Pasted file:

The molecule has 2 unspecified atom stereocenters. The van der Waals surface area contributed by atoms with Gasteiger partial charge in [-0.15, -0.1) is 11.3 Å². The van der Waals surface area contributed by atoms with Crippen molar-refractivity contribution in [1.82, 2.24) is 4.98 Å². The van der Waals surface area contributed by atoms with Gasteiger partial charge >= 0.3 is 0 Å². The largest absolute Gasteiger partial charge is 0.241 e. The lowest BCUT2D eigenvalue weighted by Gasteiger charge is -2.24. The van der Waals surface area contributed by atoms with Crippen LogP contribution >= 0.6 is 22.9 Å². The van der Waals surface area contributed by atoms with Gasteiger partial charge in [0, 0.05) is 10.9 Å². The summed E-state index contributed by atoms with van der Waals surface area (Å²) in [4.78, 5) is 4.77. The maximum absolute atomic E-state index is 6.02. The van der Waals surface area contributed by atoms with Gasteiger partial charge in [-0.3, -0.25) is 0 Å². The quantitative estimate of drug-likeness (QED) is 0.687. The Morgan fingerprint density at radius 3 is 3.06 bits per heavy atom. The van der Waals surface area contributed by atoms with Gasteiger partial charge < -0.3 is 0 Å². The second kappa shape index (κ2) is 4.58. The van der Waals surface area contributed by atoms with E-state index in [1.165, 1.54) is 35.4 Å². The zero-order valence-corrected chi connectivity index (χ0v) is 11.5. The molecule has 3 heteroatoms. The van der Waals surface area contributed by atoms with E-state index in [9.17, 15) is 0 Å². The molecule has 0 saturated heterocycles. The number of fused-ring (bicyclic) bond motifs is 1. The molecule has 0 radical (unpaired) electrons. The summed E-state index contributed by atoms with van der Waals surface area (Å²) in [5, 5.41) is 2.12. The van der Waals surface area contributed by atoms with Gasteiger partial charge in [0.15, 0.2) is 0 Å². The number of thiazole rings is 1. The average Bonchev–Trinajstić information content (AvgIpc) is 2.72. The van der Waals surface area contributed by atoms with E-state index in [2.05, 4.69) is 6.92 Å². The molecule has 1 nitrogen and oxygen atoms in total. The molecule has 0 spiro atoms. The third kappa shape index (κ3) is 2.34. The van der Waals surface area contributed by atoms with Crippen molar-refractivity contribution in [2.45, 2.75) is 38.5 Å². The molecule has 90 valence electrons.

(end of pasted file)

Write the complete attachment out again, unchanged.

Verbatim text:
The molecule has 2 unspecified atom stereocenters. The van der Waals surface area contributed by atoms with Gasteiger partial charge in [-0.15, -0.1) is 11.3 Å². The van der Waals surface area contributed by atoms with Crippen molar-refractivity contribution in [1.82, 2.24) is 4.98 Å². The van der Waals surface area contributed by atoms with Gasteiger partial charge >= 0.3 is 0 Å². The largest absolute Gasteiger partial charge is 0.241 e. The lowest BCUT2D eigenvalue weighted by Gasteiger charge is -2.24. The van der Waals surface area contributed by atoms with Crippen LogP contribution >= 0.6 is 22.9 Å². The van der Waals surface area contributed by atoms with Gasteiger partial charge in [0, 0.05) is 10.9 Å². The summed E-state index contributed by atoms with van der Waals surface area (Å²) in [4.78, 5) is 4.77. The maximum absolute atomic E-state index is 6.02. The van der Waals surface area contributed by atoms with Gasteiger partial charge in [-0.3, -0.25) is 0 Å². The quantitative estimate of drug-likeness (QED) is 0.687. The Morgan fingerprint density at radius 3 is 3.06 bits per heavy atom. The van der Waals surface area contributed by atoms with Gasteiger partial charge < -0.3 is 0 Å². The second kappa shape index (κ2) is 4.58. The van der Waals surface area contributed by atoms with E-state index in [1.165, 1.54) is 35.4 Å². The zero-order valence-corrected chi connectivity index (χ0v) is 11.5. The molecule has 3 heteroatoms. The van der Waals surface area contributed by atoms with E-state index in [9.17, 15) is 0 Å². The molecule has 0 saturated heterocycles. The number of fused-ring (bicyclic) bond motifs is 1. The molecule has 0 radical (unpaired) electrons. The summed E-state index contributed by atoms with van der Waals surface area (Å²) in [5, 5.41) is 2.12. The van der Waals surface area contributed by atoms with Gasteiger partial charge in [0.15, 0.2) is 0 Å². The number of thiazole rings is 1. The average Bonchev–Trinajstić information content (AvgIpc) is 2.72. The van der Waals surface area contributed by atoms with E-state index in [2.05, 4.69) is 6.92 Å². The molecule has 1 nitrogen and oxygen atoms in total. The molecule has 0 spiro atoms. The third kappa shape index (κ3) is 2.34. The van der Waals surface area contributed by atoms with Crippen molar-refractivity contribution in [2.45, 2.75) is 38.5 Å². The molecule has 90 valence electrons.